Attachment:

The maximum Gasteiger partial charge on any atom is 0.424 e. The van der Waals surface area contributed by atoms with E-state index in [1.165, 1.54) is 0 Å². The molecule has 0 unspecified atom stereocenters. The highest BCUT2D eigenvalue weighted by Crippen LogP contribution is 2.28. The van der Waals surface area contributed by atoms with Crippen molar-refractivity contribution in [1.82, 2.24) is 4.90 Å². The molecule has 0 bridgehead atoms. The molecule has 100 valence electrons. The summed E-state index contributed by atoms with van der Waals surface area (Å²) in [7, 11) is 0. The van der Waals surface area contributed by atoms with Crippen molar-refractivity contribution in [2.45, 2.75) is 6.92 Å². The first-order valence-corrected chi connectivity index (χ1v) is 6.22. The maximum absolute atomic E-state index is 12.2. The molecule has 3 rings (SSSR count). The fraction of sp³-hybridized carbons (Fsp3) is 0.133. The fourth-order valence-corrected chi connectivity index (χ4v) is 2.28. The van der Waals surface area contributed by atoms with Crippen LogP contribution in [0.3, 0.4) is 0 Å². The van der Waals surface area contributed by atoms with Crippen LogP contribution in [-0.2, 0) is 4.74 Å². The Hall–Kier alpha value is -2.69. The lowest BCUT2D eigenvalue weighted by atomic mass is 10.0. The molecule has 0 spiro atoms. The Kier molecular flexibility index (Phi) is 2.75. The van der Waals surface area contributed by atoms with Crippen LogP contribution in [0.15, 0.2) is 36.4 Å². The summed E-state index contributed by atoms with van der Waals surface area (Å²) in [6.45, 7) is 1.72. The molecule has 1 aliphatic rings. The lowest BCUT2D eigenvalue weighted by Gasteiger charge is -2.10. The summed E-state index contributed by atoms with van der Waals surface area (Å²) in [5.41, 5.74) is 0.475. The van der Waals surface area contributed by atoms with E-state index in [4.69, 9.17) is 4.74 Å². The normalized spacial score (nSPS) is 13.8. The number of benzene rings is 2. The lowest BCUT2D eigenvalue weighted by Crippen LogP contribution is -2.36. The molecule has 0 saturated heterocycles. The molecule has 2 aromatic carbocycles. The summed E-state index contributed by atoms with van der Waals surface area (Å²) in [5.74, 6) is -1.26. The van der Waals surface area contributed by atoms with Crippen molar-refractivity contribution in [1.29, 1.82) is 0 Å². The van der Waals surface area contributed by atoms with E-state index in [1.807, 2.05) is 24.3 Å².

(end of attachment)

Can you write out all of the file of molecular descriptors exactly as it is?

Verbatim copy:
The maximum Gasteiger partial charge on any atom is 0.424 e. The van der Waals surface area contributed by atoms with E-state index in [1.165, 1.54) is 0 Å². The molecule has 0 unspecified atom stereocenters. The highest BCUT2D eigenvalue weighted by Crippen LogP contribution is 2.28. The van der Waals surface area contributed by atoms with Crippen molar-refractivity contribution in [1.82, 2.24) is 4.90 Å². The molecule has 0 bridgehead atoms. The molecule has 100 valence electrons. The summed E-state index contributed by atoms with van der Waals surface area (Å²) in [7, 11) is 0. The van der Waals surface area contributed by atoms with Crippen molar-refractivity contribution in [2.45, 2.75) is 6.92 Å². The first-order valence-corrected chi connectivity index (χ1v) is 6.22. The maximum absolute atomic E-state index is 12.2. The molecule has 3 rings (SSSR count). The fraction of sp³-hybridized carbons (Fsp3) is 0.133. The fourth-order valence-corrected chi connectivity index (χ4v) is 2.28. The van der Waals surface area contributed by atoms with Crippen LogP contribution in [0.3, 0.4) is 0 Å². The van der Waals surface area contributed by atoms with Crippen LogP contribution in [-0.2, 0) is 4.74 Å². The Hall–Kier alpha value is -2.69. The lowest BCUT2D eigenvalue weighted by atomic mass is 10.0. The molecule has 0 spiro atoms. The Kier molecular flexibility index (Phi) is 2.75. The van der Waals surface area contributed by atoms with Crippen LogP contribution in [0.15, 0.2) is 36.4 Å². The summed E-state index contributed by atoms with van der Waals surface area (Å²) in [6.45, 7) is 1.72. The molecule has 1 aliphatic rings. The lowest BCUT2D eigenvalue weighted by Gasteiger charge is -2.10. The summed E-state index contributed by atoms with van der Waals surface area (Å²) in [5.41, 5.74) is 0.475. The van der Waals surface area contributed by atoms with E-state index in [4.69, 9.17) is 4.74 Å². The normalized spacial score (nSPS) is 13.8. The number of benzene rings is 2. The lowest BCUT2D eigenvalue weighted by Crippen LogP contribution is -2.36. The molecule has 0 saturated heterocycles. The molecule has 2 aromatic carbocycles. The summed E-state index contributed by atoms with van der Waals surface area (Å²) in [5.74, 6) is -1.26. The van der Waals surface area contributed by atoms with Crippen molar-refractivity contribution in [1.29, 1.82) is 0 Å². The van der Waals surface area contributed by atoms with E-state index in [1.807, 2.05) is 24.3 Å².